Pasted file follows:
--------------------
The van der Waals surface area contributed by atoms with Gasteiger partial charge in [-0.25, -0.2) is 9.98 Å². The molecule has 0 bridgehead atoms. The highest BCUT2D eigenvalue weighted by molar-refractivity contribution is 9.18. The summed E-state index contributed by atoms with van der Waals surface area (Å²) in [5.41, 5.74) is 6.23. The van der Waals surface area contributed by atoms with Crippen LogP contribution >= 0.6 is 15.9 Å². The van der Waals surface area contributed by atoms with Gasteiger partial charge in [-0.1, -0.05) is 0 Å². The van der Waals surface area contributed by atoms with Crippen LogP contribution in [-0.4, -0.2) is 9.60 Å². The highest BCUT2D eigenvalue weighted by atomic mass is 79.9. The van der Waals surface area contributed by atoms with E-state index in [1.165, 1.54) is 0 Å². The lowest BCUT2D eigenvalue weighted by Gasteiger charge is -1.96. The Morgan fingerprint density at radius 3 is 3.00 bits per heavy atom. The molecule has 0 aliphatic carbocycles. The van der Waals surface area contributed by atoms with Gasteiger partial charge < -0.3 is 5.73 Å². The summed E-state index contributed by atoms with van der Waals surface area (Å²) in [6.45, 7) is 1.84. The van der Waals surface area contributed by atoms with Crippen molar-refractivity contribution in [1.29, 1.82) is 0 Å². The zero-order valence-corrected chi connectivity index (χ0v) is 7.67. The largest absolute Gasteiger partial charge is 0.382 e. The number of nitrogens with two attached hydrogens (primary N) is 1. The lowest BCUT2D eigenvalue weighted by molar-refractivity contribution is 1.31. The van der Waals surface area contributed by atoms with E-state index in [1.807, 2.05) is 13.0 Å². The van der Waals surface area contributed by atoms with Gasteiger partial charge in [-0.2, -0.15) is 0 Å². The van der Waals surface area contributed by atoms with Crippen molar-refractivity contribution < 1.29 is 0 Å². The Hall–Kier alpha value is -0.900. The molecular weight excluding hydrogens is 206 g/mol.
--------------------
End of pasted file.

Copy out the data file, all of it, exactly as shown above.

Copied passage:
The van der Waals surface area contributed by atoms with Gasteiger partial charge in [-0.25, -0.2) is 9.98 Å². The molecule has 0 bridgehead atoms. The highest BCUT2D eigenvalue weighted by molar-refractivity contribution is 9.18. The summed E-state index contributed by atoms with van der Waals surface area (Å²) in [5.41, 5.74) is 6.23. The van der Waals surface area contributed by atoms with Crippen LogP contribution >= 0.6 is 15.9 Å². The van der Waals surface area contributed by atoms with Gasteiger partial charge in [-0.1, -0.05) is 0 Å². The van der Waals surface area contributed by atoms with Crippen LogP contribution in [-0.4, -0.2) is 9.60 Å². The highest BCUT2D eigenvalue weighted by atomic mass is 79.9. The van der Waals surface area contributed by atoms with E-state index in [1.165, 1.54) is 0 Å². The lowest BCUT2D eigenvalue weighted by Gasteiger charge is -1.96. The Morgan fingerprint density at radius 3 is 3.00 bits per heavy atom. The molecule has 0 aliphatic carbocycles. The van der Waals surface area contributed by atoms with Gasteiger partial charge < -0.3 is 5.73 Å². The summed E-state index contributed by atoms with van der Waals surface area (Å²) in [6.45, 7) is 1.84. The van der Waals surface area contributed by atoms with Crippen molar-refractivity contribution in [1.29, 1.82) is 0 Å². The zero-order valence-corrected chi connectivity index (χ0v) is 7.67. The largest absolute Gasteiger partial charge is 0.382 e. The number of nitrogens with two attached hydrogens (primary N) is 1. The lowest BCUT2D eigenvalue weighted by molar-refractivity contribution is 1.31. The van der Waals surface area contributed by atoms with E-state index in [1.807, 2.05) is 13.0 Å². The van der Waals surface area contributed by atoms with Gasteiger partial charge in [-0.2, -0.15) is 0 Å². The van der Waals surface area contributed by atoms with Crippen molar-refractivity contribution < 1.29 is 0 Å². The Hall–Kier alpha value is -0.900. The molecular weight excluding hydrogens is 206 g/mol.